Libertarianism is a political stance that wants to limit government interference and allow people to be more autonomous. According to libertarianism, taxation of the people is the government stealing money. Libertarians want complete political freedom and no power at all to the state. Some possible problems and arguments against libertarianism deal with the formation of monopolies and problems within the market. When there are no regulations on monopolies it becomes impossible for there to be any competition. There are also some strong arguments for libertarianism. An example of an argument in favor of libertarianism involves our rights as citizens and the government taxing and taking from people is morally wrong and it violates our rights. I personally believe that there should be less government involvement than there is in our system now but I believe the government needs to play a role in society and things would go to chaos without them.

Rawlsian Liberalism

Rawlsian liberalism is a theory that deals with distribution of things such as wealth and goods. Rawls says that if we were behind a veil of ignorance and we did not know which socioeconomic status we would fall into in life, we would always try to maximize the minimum and give the lowest tier the highest number possible. Critiques and arguments against Rawlsian Liberalism say that there will always be large gaps in people’s socioeconomic status because people have extremely different skill sets and it is impossible to truly fill the gap. Arguments to support this theory are very obvious. If you had to make the decision you would always follow the maximin rule and maximize the category that is worse off. I am in support of Rawlsian liberalism and think that it is always important maximize the minimum even if you know your socioeconomic status.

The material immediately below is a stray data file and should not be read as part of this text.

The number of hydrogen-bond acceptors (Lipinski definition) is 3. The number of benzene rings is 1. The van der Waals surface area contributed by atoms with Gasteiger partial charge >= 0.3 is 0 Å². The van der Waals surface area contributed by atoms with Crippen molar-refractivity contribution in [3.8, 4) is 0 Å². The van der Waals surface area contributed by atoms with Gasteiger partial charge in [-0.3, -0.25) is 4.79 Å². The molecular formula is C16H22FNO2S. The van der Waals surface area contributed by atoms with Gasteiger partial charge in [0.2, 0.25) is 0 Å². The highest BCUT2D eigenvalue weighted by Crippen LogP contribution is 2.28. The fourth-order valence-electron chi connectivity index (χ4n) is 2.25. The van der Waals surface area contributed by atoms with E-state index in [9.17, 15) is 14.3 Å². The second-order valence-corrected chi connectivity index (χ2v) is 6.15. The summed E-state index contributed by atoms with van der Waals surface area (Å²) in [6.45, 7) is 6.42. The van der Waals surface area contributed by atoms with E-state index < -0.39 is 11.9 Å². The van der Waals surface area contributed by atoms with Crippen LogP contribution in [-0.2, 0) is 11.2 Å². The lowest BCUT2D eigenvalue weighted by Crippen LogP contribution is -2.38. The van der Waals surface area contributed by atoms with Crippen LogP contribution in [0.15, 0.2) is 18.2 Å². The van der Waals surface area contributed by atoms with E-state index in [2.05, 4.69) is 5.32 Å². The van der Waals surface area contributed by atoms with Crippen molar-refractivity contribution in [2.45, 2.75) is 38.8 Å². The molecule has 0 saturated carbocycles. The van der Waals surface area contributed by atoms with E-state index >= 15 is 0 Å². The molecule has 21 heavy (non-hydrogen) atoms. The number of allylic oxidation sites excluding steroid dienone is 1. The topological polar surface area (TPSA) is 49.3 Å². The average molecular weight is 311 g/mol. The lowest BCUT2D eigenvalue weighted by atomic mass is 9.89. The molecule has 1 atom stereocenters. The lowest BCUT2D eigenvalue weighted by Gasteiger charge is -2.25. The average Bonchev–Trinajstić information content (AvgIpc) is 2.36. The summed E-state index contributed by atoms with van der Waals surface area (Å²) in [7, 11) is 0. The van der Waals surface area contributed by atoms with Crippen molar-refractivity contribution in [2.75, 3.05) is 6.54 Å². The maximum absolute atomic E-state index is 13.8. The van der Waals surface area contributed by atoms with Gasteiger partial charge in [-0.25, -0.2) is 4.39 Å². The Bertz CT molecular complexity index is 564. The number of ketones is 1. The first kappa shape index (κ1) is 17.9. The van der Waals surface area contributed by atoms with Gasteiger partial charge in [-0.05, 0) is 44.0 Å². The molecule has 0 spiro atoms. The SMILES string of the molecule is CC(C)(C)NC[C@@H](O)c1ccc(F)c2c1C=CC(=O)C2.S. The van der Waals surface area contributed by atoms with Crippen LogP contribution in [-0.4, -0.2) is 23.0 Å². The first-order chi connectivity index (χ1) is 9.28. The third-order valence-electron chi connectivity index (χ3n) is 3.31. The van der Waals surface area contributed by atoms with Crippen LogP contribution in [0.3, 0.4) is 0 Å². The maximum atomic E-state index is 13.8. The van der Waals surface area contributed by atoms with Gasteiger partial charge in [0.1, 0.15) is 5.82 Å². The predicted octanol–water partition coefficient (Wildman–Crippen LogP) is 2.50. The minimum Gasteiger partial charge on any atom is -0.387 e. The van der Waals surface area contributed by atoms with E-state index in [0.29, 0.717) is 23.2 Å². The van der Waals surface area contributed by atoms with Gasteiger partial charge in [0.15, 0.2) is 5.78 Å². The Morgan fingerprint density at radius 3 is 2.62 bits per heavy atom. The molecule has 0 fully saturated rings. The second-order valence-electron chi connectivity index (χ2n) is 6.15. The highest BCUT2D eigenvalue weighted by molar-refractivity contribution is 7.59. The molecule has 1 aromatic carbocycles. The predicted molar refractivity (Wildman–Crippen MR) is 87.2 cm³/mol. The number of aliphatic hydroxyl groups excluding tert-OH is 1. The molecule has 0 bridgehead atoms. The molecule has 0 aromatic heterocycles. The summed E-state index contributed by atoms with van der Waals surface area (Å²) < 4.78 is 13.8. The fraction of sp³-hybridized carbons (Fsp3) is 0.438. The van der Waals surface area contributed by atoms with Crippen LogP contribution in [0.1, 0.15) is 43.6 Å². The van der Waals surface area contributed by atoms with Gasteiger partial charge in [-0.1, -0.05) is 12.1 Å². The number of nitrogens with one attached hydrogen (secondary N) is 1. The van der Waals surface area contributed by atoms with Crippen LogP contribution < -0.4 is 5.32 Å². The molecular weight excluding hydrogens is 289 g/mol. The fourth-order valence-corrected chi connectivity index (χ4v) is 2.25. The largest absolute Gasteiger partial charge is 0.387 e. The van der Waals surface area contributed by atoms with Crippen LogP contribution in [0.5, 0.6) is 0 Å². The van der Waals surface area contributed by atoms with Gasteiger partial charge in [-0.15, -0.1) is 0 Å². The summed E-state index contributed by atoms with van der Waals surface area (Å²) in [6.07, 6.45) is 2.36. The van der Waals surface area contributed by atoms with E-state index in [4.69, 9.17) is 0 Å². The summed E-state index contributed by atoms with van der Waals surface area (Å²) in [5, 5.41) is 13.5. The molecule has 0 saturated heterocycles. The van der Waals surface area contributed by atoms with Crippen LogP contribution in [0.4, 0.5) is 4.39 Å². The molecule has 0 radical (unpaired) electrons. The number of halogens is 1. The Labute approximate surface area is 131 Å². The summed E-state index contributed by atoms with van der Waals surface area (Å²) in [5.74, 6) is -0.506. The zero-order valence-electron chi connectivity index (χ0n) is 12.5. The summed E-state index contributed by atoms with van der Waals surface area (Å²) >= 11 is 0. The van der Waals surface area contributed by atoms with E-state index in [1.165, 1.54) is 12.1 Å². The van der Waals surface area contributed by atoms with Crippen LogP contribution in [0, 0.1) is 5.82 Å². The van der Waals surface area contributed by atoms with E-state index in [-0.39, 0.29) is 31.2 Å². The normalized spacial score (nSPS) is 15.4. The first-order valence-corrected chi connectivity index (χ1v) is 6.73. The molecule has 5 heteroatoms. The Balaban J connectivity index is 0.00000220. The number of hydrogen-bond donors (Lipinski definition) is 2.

Socialism is a theory that attempts to bring everyone to the same origin or starting point and compensate for inborn inequalities. Socialism works to lower or possibly eliminate economic class and its influence. In socialism, the state owns means of production instead of people owning means of production privately. Workers work and produce to the best of their ability and then everyone reaps the benefits of that hard work equally. The reason socialism works on paper but has never been successful in any country leads back almost solely to corruption within the government. This is the main argument against socialism because the corruption has been seen multiple times throughout history. Those in support of socialism argue the looks of it on paper and how well it would truly work if completed without corruption. There are some aspects in America that have socialist ideologies like nation-wide healthcare and services such as the police department. I believe that socialism sounds like a great idea when you read about it but the bottom line is, people suck. When someone has a lot of power, they abuse it. This corruption has repeated itself time and time again throughout history.